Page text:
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Old 22-09-2014, 12:59   #1
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Recutting an Old Spinnaker into a Drifter?

Hey there,

I found what I think is an old spinnaker in my garage. It was on the boat when I bought it, but on the initial clear-out it was put in storage and I kind of forgot about it.

Anyway, it's in fairly decent shape, but I don't have any use for a spinnaker. I am however in the market for a second-hand reacher as talked about by the Pardeys. Essentially a big hank-on genoa in spinnaker cloth. Since there's a few sails that are known as drifters, here's a little extra explanation from a text on the subject:

"The drifter—also called a reacher—is a time-honored, handy, and versatile sail. Unlike other light air sails, it carries satisfactorily on all points of sail. A drifter generally allows a vessel to sail close hauled and to tack, and it’s very easy to control when set and struck. This sail is essentially a large, powerful, hanked on genoa built of light weight fabric. Its intended wind range is 3-12 knots apparent, and its size on a sloop generally ranges from 140 to 160 percent of the fore-triangle area. A drifter can be made of nylon, Dacron, or a laminated sailcloth made of various “exotic” fibers. Both nylon and light weight Dacron sail cloth are available in colors, and both have a softer hand and fewer mildew concerns than a laminate. Nylon is the softest and lightest-weight fabric choice, an asset both in sail handling and in performance in a whisper of wind. Nylon also can take the abuse of being stuffed tightly into a sail bag and being carried beyond its designed wind range. Because Nylon both stretches and recovers, it can take the shock loads of sudden gusts without permanent shape distortion or tearing. It can also handle prolonged sailing to weather in winds better suited to a smaller, heavier headsail, although its fullness and a vessel’s leeway will temporarily increase in those circumstances. Nylon’s negatives include poor UV resistance and a tendency for colors to migrate from one colored panel to another when the sail is stowed wet."

Anyway, is there any chance this sail can be recut into such a drifter? Would it be an expensive undertaking (more expensive than finding a similar second-hand sail?) or better yet, could I do it myself?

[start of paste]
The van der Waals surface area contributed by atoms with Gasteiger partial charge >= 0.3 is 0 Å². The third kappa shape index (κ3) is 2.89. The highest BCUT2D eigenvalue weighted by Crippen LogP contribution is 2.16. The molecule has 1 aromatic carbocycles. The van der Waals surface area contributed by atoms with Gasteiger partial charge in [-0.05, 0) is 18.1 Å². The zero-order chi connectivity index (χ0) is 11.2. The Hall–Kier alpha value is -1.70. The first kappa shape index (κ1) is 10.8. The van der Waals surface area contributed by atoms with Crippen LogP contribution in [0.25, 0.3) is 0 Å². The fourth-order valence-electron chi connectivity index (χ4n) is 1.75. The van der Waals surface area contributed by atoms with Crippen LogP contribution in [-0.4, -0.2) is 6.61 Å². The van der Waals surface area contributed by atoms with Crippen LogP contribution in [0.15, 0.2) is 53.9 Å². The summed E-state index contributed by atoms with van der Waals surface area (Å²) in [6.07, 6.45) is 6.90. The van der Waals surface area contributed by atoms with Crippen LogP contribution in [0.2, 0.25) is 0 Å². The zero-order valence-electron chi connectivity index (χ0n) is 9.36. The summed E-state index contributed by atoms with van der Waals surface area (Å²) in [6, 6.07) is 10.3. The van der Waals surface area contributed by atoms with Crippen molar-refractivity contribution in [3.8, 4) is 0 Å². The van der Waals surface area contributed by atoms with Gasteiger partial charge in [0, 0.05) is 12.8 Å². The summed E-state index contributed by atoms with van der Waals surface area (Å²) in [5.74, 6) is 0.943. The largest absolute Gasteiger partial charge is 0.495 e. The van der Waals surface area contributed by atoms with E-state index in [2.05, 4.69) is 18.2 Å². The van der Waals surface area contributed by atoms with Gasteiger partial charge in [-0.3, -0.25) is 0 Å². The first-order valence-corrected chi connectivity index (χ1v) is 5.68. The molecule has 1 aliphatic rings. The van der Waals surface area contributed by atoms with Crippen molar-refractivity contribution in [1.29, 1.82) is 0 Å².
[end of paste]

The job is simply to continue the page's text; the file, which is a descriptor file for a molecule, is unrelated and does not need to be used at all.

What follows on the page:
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Old 22-09-2014, 13:35   #2
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Re: Recuting a old spinnaker into a drifter?

From the photo your sail appears to be a cross-cut symmetrical kite. The shape of such sails is not at all like a genoa, so that simply adding a luff tape and some hanks would result in a sail that would not work at all well to windward. It could possibly be flown in light winds at deep angles, acting as a drag device, but who would want such a sail?

IMO, you would be far better off selling this sail and buying one that was designed to do what you want.

Jim and Ann
s/v Insatiable back in MBTBC marina, waiting for next eye jobs to be done
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Old 22-09-2014, 14:19   #3
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Re: Recuting a old spinnaker into a drifter?

Had a Dacron reacher on my last boat. Used the hell out of it reaching. Really helped to sheet to the main boom for that point of sail. Was not a sail you use hard on the wind, however. It did work to sail to weather but was too full a cut to beat in place of a real genoa in other than near drifting conditions. Don't know if I agree that nylon is a better material for a reacher. We abused the hell out of our light Dacron sail. Used it for days at a time in gusty trades and got caught more than once by very strong winds with it up. It did get bagged out but that was after what would've been a decade or more of use for a typical weekend sailor.

As far as your original question, talk to a sail maker. Doubt it could be done but don't know for sure. Assume that it's probable 3/4 ounce material would too light for a sail to be used to windward.

As as far as buying a used sail, should be no problem. Our sail was cut for a 35' Morgan. We used it on Westsail 32.
Peter O.
'Ae'a Pearson 35
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